Donald Trump accused the Federal Reserve this week of playing politics by keeping interest rates low to spur the economy and improve the odds that Hillary Clinton will win, given her connections with the Obama administration. This scenario has happened in the past, when Richard Nixon was president, but there's little evidence to suggest it's happening now.
Trump's salvos mark a change in his stance on the Fed, and specifically its chairwoman, Janet Yellen. Four months ago, the Republican presidential candidate told The Wall Street Journal that he had "great respect" for Yellen. But in an interview with CNBC on Monday he reversed course, saying that she "should be ashamed of herself."
"She's obviously political and doing what Obama wants her to do," Trump said. "What they [the Fed] are doing is, I believe, it's a false market. Money is essentially free."
Is Trump right about the Federal Reserve?
Trump is right that money is essentially free right now. The key interest rate benchmark that the Fed uses to set monetary policy, the Fed Funds rate, has been hovering near 0% since the central bank slashed it in the wake of the 2008 financial crisis. This is unprecedented, both because rates are so low and because they've stayed so low for so long.
It's also clear that a healthy economy helps the incumbent party. "Run for reelection during a bad recession, as Jimmy Carter did, and you'll likely lose," The Week's Ryan Cooper wrote last month. "Run during a boom, as Ronald Reagan did, and you'll likely win." Lest you have any doubt, just ask George H.W. Bush, who many believe lost his 1992 re-election bid because the Fed didn't reduce rates enough to combat the post-Gulf War recession.
But to claim that the Fed's current monetary policy is motivated by political concerns, doesn't comport with reality. After all, the Fed isn't the only central bank in the world that's keeping rates low -- every other major central bank is doing the same thing. Those in Europe and Japan have gone so far as to adopt negative interest rates, a step beyond the ultra-low rates in the United States.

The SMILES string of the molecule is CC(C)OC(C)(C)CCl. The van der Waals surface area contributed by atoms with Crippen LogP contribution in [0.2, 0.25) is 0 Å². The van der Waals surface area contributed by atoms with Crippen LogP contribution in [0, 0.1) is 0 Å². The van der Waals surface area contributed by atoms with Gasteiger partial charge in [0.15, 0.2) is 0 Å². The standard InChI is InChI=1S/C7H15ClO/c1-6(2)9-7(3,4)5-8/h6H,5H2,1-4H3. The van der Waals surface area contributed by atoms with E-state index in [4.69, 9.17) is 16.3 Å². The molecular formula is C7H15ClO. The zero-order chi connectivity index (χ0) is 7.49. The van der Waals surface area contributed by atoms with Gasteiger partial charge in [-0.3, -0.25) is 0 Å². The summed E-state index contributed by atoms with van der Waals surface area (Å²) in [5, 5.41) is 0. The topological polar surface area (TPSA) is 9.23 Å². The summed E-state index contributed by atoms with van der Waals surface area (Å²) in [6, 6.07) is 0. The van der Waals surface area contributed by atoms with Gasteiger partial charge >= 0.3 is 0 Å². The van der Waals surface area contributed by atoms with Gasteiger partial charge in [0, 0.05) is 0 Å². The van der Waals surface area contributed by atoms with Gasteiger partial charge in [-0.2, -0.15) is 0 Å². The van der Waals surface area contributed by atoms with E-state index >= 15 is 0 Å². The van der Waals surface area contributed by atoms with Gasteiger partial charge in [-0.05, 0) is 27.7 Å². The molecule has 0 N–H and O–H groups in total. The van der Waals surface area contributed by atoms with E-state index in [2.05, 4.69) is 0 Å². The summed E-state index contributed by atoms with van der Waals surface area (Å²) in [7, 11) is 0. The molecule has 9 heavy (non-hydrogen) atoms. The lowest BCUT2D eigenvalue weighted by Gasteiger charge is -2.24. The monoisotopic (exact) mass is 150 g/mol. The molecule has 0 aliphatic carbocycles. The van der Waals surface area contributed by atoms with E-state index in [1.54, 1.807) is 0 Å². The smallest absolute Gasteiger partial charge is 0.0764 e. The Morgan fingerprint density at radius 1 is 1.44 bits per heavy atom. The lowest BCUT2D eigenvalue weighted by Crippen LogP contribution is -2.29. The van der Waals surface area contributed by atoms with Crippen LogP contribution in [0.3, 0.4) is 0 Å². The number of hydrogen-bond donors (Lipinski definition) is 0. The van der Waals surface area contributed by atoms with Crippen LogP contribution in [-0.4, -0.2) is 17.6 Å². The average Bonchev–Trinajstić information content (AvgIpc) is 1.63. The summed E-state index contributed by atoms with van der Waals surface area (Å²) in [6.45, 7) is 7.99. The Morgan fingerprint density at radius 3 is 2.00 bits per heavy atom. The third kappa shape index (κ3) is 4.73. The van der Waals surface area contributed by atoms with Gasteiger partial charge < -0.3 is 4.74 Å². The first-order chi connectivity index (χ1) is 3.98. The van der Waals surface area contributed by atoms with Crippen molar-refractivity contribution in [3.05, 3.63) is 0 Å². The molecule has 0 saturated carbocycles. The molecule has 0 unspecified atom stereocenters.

Not to mention that the Fed has in fact begun to raise rates. It took its first swipe last December, when it boosted the target Fed Funds rate by 0.25%. It's since held off from further rate increases, as slowing economic growth in China, concerns about Britain's pending exit from the European Union, and low energy prices have fueled uncertainty in global financial markets and encouraged the central bank to adopt a more cautious strategy.
The Fed has nevertheless made it clear that it wants to continue raising rates and is on the verge of doing so. Last week, Fed Governor Eric Rosengren intimated that interest rate hikes will be on the table at the central bank's meeting this month. And on Monday of this week, his colleague Dennis Lockhart followed suit, saying that "circumstances call for a lively discussion" about a rate rise at the upcoming meeting.
This is peculiar behavior if the Fed is trying to sway the election through monetary policy, as even the slightest hint that it will raise rates tends to send asset prices tumbling. We saw this last Friday, when Rosengren's comments triggered a broad sell-off in the stock market, causing the Dow Jones Industrial Average to fall nearly 400 points.
Why the Fed is keeping rates low